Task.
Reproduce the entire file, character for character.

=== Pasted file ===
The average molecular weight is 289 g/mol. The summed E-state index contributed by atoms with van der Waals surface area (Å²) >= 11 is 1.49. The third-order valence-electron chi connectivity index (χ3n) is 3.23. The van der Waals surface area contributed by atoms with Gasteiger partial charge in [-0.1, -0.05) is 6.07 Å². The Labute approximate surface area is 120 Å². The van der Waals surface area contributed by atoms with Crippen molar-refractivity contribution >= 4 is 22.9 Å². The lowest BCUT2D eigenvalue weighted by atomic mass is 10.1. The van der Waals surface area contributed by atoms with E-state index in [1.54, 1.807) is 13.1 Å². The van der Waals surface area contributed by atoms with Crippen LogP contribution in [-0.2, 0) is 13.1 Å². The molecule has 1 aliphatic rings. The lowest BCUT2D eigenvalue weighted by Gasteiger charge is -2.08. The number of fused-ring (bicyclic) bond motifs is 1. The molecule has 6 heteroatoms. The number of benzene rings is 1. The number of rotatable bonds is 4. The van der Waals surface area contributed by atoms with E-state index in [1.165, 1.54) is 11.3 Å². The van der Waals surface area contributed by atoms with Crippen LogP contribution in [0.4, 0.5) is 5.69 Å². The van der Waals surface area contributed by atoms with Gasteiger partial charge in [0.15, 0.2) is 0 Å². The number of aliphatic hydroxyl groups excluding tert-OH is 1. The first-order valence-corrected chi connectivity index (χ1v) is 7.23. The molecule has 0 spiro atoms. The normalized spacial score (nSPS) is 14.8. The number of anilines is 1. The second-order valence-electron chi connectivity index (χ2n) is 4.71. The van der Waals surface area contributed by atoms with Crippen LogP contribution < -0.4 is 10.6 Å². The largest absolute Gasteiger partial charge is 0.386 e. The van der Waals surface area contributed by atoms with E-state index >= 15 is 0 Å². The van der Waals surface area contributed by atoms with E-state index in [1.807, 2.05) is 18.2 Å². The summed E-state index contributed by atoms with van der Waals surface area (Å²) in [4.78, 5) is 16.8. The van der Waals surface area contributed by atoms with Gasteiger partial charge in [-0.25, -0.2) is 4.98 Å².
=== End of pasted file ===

The average molecular weight is 289 g/mol. The summed E-state index contributed by atoms with van der Waals surface area (Å²) >= 11 is 1.49. The third-order valence-electron chi connectivity index (χ3n) is 3.23. The van der Waals surface area contributed by atoms with Gasteiger partial charge in [-0.1, -0.05) is 6.07 Å². The Labute approximate surface area is 120 Å². The van der Waals surface area contributed by atoms with Crippen molar-refractivity contribution >= 4 is 22.9 Å². The lowest BCUT2D eigenvalue weighted by atomic mass is 10.1. The van der Waals surface area contributed by atoms with E-state index in [1.54, 1.807) is 13.1 Å². The van der Waals surface area contributed by atoms with Crippen LogP contribution in [-0.2, 0) is 13.1 Å². The molecule has 1 aliphatic rings. The lowest BCUT2D eigenvalue weighted by Gasteiger charge is -2.08. The number of fused-ring (bicyclic) bond motifs is 1. The molecule has 6 heteroatoms. The number of benzene rings is 1. The number of rotatable bonds is 4. The van der Waals surface area contributed by atoms with E-state index in [1.165, 1.54) is 11.3 Å². The van der Waals surface area contributed by atoms with Crippen LogP contribution in [0.4, 0.5) is 5.69 Å². The van der Waals surface area contributed by atoms with Gasteiger partial charge in [0.15, 0.2) is 0 Å². The number of aliphatic hydroxyl groups excluding tert-OH is 1. The first-order valence-corrected chi connectivity index (χ1v) is 7.23. The molecule has 0 spiro atoms. The normalized spacial score (nSPS) is 14.8. The number of anilines is 1. The second-order valence-electron chi connectivity index (χ2n) is 4.71. The van der Waals surface area contributed by atoms with Crippen LogP contribution < -0.4 is 10.6 Å². The largest absolute Gasteiger partial charge is 0.386 e. The van der Waals surface area contributed by atoms with E-state index >= 15 is 0 Å². The van der Waals surface area contributed by atoms with E-state index in [1.807, 2.05) is 18.2 Å². The summed E-state index contributed by atoms with van der Waals surface area (Å²) in [4.78, 5) is 16.8. The van der Waals surface area contributed by atoms with Gasteiger partial charge in [-0.25, -0.2) is 4.98 Å².